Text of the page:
Nothing Personal [NSW]
I revel in the utter tedium of David Williamson’s plays, as they provide a mind-numbing reminder of just how great the great theatre in Sydney is – nothing makes a beautiful woman more enchanting than placing an ugly one beside her, after all. As such, this critic finds him and his work an absolutely vital part of the Australian theatrical landscape, being as it is not so much the base line of quality (independent productions often descending far lower) but more a nightmarish presence, an obese oeuvre that by its own repulsion spurs others more speedily onwards. Mr. Williamson should be commended for his service to the arts, as his self-sacrifice – whereby he continuously churns out examples of exactly what theatre shouldn’t be – is truly noble. One wishes that he never retires, and that he maintains his current playwriting capacity (three plays in Sydney this year) or even increases it. The play under review, for instance, is only the second work of his in this year’s season at the Ensemble Theatre, which is surely a sign that Australia’s most popular playwright is being woefully underrepresented, one thinks.
But let us focus on the specific play in question. Like a bogey hit from a bunker fifty metres from the hole, Nothing Personal is an outstandingly sub-par piece of theatre. For most of its two hours’ duration the work desperately strains to produce even the tiniest glimmer of competency with only the occasional burst of flatulent wit provoking any kind of ripple in the toilet-water. Mr. Williamson, however, valiant self-immolator that he is, is not one to let creative constipation get in the way of providing an evening in the theatre. Devoid of interesting characters, or an engaging plot, he nevertheless proves that he can at least structure a play well, such that one is never so bored and disconnected from the happenings on stage that they begin to daydream; rather he makes sure that the maximum tedium is never attained, thereby closing off any possibility of mental escape.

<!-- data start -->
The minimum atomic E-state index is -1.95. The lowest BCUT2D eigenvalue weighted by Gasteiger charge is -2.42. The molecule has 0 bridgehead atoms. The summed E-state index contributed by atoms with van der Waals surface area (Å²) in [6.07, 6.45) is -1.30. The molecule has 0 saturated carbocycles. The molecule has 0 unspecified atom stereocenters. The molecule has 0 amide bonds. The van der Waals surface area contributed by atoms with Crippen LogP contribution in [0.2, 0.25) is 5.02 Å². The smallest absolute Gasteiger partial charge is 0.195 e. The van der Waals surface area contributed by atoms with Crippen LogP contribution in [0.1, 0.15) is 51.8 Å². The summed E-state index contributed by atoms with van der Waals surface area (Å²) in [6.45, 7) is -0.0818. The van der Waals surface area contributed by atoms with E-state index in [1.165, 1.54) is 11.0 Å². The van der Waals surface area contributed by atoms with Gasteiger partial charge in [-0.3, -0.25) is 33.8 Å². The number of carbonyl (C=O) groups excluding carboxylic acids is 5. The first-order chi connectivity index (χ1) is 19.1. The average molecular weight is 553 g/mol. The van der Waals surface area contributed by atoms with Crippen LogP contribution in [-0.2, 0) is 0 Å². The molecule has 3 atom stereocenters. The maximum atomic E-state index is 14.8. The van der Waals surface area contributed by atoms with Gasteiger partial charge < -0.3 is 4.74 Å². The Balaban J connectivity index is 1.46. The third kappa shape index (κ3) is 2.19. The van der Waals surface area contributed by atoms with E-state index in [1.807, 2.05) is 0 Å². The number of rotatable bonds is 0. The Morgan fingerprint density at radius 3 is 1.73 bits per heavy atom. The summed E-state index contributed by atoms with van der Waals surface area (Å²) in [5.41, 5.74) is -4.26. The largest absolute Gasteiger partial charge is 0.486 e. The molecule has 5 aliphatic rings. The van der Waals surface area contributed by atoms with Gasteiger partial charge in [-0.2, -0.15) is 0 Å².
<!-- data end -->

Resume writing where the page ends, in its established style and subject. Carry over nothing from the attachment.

The story is full of dramatic potential that is skillfully never realized. Bea (Greta Scacchi) is an old and respected publisher who is constantly challenged by Naomi (Emma Jackson), the young upstart from the marketing department who is convinced that Bea is past her prime. Roxanne (Julie Hudspeth) is Bea’s underling and confidant; Lucy (Rachael Coopes) her estranged daughter; while Carla (Jeanie Drynan), who has a brain tumour, is both Naomi’s mother and foil. (No prizes for guessing whether the character with cancer survives to the end of the play or not.) There’s also Simon (Matthew Moore), Naomi’s boyfriend; and Kelvin (Andrew McFarlane), the CEO of the company, who takes a more than professional interest in Naomi. Theoretically, it sounds like there’s plenty of material for Mr. Williamson to do his usual joke-every-twenty-seconds shtick, but this is not to be. One assumes that Mr. Williamson was aiming for something different in this play, trying to be more serious than his other works, and as such the laughs are few and far between (this critic counted about ten proper guffaws from the audience the entire night). It isn’t until right before the end of the first act, when Kelvin invites Naomi for a business-meeting-for-two at Byron Bay, that one begins to feel more than a passing interest. The feeling is temporary, though, for, while the second half is better than the first, it still feels like much has been squandered.
The performances from all the actors are not terrible, but neither are they anything to boast about. (Given what Mr. Williamson has written for them to say, it’s a miracle they seemed real at all.) One tender part in the play, where Naomi is consoling her mother about to die, for instance, had no impact on my emotions whatsoever, benumbed as I was by most of what lead up to that moment.
Director Mark Kilmurry does his best with the material and expertly choreographs the scene changes, and unreserved applause can be given to designer Steven Butler, who has managed to create a perspex backdrop of bookshelves and furniture that is a pleasure to look at. Shame about the play, though.